I like how in the very first part, we are given the photos and names of the Peculiar children (which is helpful to reacquaint oneself).  The author also gives a bit of information about what happened at the end of the first book -- which was great, since it had been a while since I had read that first book.  I was able to pick up and just go, without needing to re-read the first book.

The author has a wonderful writing style, with a really visual element to the prose, so it's easy to imagine the settings and the children.    The fact that the settings are very real (most of them, anyway) make the tension in the book very palpable - it's easy to imagine these children in the dangerous situations they find themselves in.

And of course --- there is a cliffhanger ending.  Next book, please!

First lines:  We rowed out through the harbor, past bobbing boats weeping rust from their seams, past juries of silent seabirds roosting atop the barnacled remains of sunken docks, past fishermen who lowered their nets to stare frozenly as we slipped by, uncertain whether we were real or imagined; a procession of waterborne ghosts, or ghosts soon to be.  We were ten children and one bird in three small and unsteady boats, rowing with quiet intensity straight out to sea, the only safe harbor for miles receding quickly behind us, craggy and magical in the blue-gold light of dawn.  Our goal, the rutted coast of mainland Wales, was somewhere before us but only dimply visible, an inky smudge squatting along the far horizon.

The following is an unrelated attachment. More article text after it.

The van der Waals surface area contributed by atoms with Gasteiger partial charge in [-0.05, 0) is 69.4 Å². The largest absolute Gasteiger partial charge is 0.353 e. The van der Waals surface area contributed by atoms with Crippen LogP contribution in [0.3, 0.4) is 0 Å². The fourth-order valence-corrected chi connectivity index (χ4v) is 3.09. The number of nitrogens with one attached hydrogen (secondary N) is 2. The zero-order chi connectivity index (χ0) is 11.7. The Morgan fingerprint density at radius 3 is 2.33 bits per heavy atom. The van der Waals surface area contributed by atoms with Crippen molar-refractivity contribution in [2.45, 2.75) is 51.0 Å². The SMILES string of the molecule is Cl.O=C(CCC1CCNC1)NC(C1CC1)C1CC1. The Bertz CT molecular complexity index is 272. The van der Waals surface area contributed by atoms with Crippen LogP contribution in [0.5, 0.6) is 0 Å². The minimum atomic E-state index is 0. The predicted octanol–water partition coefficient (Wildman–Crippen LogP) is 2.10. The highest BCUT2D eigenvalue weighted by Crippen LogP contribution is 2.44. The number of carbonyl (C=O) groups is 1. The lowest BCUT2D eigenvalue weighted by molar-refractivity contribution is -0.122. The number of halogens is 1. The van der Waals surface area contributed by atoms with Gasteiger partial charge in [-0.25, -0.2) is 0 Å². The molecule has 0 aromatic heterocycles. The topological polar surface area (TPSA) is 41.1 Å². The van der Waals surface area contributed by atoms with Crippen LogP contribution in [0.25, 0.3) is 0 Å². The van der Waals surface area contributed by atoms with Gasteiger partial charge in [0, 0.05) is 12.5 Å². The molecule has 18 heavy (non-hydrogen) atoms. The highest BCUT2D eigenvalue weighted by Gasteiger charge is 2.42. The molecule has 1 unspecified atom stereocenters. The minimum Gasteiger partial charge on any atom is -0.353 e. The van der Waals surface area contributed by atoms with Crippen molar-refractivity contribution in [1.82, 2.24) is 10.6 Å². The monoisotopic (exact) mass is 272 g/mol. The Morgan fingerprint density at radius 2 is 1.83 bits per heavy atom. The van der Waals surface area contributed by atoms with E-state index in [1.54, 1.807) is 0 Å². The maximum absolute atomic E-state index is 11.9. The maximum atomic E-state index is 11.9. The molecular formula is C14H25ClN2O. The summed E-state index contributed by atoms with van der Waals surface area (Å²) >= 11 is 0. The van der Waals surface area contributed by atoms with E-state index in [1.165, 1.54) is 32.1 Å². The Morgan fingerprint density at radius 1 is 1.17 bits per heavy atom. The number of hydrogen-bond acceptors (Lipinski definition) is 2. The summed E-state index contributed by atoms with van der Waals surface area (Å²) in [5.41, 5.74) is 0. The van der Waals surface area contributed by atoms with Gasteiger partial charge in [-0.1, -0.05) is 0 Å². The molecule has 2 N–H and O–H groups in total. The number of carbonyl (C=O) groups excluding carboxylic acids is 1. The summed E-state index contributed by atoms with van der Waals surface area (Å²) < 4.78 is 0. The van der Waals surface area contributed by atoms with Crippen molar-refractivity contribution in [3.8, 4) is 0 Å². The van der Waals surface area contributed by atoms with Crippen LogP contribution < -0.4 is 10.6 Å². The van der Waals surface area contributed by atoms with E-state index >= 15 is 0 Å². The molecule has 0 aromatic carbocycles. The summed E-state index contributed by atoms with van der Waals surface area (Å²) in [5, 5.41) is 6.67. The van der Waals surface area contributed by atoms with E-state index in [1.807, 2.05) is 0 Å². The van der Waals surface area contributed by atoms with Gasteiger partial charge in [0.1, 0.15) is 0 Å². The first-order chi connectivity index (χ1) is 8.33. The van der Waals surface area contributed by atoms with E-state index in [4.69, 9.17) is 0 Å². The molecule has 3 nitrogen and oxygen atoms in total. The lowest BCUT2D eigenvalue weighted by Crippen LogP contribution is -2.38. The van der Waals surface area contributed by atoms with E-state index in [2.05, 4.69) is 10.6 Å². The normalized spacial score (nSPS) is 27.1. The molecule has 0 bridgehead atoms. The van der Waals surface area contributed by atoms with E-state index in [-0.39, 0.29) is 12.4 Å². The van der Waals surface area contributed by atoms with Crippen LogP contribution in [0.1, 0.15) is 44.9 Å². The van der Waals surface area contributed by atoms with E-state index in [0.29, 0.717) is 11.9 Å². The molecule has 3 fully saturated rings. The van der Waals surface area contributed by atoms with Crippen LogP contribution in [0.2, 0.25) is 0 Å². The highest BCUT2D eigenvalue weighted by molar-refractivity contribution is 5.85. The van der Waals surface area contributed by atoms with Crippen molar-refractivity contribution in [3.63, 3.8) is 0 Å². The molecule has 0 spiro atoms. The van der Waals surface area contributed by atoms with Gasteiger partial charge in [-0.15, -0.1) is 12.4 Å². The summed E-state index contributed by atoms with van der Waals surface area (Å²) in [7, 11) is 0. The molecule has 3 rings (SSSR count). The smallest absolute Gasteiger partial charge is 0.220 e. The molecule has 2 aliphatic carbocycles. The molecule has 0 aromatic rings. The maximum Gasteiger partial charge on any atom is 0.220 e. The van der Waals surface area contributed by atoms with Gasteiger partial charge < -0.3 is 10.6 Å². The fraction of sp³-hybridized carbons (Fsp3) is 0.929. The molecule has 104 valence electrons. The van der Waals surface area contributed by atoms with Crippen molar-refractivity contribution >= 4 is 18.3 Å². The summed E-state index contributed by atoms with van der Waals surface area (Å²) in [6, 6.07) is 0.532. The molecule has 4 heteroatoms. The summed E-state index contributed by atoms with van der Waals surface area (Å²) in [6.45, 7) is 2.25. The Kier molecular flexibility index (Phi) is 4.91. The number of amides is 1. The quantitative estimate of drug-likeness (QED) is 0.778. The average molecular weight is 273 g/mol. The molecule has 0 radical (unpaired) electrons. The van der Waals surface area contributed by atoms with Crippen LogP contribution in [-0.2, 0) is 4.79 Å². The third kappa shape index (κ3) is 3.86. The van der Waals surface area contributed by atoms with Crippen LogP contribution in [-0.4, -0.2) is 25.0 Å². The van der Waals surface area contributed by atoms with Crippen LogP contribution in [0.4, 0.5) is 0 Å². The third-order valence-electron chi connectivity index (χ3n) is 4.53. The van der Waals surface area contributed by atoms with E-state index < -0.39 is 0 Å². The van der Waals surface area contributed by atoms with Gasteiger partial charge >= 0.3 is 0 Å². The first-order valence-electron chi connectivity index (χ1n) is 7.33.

Monday, March 31, 2014

And now, our regularly scheduled programming shall resume ......

Well, somehow the entire month of March has disappeared and I haven't blogged.  At least, I don't think I have ....  that's how bad it is.  I can't even remember what I did this month.

February went by in a flash, but I figured that once I finished the online class I was taking, I'd be able to get back to my normal schedule.   But ....
Apparently, during March, what I did was: go to work, bring work home, think about work, not be able to get to sleep right away because I was thinking about work, wake up and think about work .....     and fit all of that into the rest of my life, where one of our bunnies had a bit of an emergency happen.   So, I guess you can fit "vet visits" into all the work stuff somewhere.   This is what I feel like:
This bunny is not dead.   It is actually happily flopped and most likely sleeping.  I, however, feel like this bunny looks.

But, my bunny is much better now.  And, the work stuff should lighten up shortly (at least, the kind-of-work-related-but-not-actually-part-of-my-real-job project that I work on at home).  I am looking forward to getting back to blogging (because I actually have been reading some books).   So, it may be mid-April when it actually happens, but it will happen.